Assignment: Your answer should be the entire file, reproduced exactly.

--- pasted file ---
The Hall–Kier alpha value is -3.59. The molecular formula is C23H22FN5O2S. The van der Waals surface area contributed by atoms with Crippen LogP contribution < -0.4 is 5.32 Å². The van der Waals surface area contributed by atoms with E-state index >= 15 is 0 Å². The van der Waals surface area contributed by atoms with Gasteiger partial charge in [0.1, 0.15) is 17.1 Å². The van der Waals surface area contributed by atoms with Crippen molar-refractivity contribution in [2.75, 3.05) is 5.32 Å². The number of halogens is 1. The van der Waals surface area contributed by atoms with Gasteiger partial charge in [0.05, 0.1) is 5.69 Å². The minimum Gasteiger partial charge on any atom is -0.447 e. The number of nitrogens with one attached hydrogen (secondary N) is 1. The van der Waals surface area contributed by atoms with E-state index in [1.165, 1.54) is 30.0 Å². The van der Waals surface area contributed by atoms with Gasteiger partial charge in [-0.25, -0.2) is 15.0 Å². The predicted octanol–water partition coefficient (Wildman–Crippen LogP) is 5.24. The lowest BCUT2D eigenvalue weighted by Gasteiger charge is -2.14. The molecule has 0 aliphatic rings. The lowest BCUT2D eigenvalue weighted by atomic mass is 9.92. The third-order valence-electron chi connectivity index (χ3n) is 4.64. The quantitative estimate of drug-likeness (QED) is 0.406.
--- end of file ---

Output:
The Hall–Kier alpha value is -3.59. The molecular formula is C23H22FN5O2S. The van der Waals surface area contributed by atoms with Crippen LogP contribution < -0.4 is 5.32 Å². The van der Waals surface area contributed by atoms with E-state index >= 15 is 0 Å². The van der Waals surface area contributed by atoms with Gasteiger partial charge in [0.1, 0.15) is 17.1 Å². The van der Waals surface area contributed by atoms with Crippen molar-refractivity contribution in [2.75, 3.05) is 5.32 Å². The number of halogens is 1. The van der Waals surface area contributed by atoms with Gasteiger partial charge in [0.05, 0.1) is 5.69 Å². The minimum Gasteiger partial charge on any atom is -0.447 e. The number of nitrogens with one attached hydrogen (secondary N) is 1. The van der Waals surface area contributed by atoms with E-state index in [1.165, 1.54) is 30.0 Å². The van der Waals surface area contributed by atoms with Gasteiger partial charge in [-0.25, -0.2) is 15.0 Å². The predicted octanol–water partition coefficient (Wildman–Crippen LogP) is 5.24. The lowest BCUT2D eigenvalue weighted by Gasteiger charge is -2.14. The molecule has 0 aliphatic rings. The lowest BCUT2D eigenvalue weighted by atomic mass is 9.92. The third-order valence-electron chi connectivity index (χ3n) is 4.64. The quantitative estimate of drug-likeness (QED) is 0.406.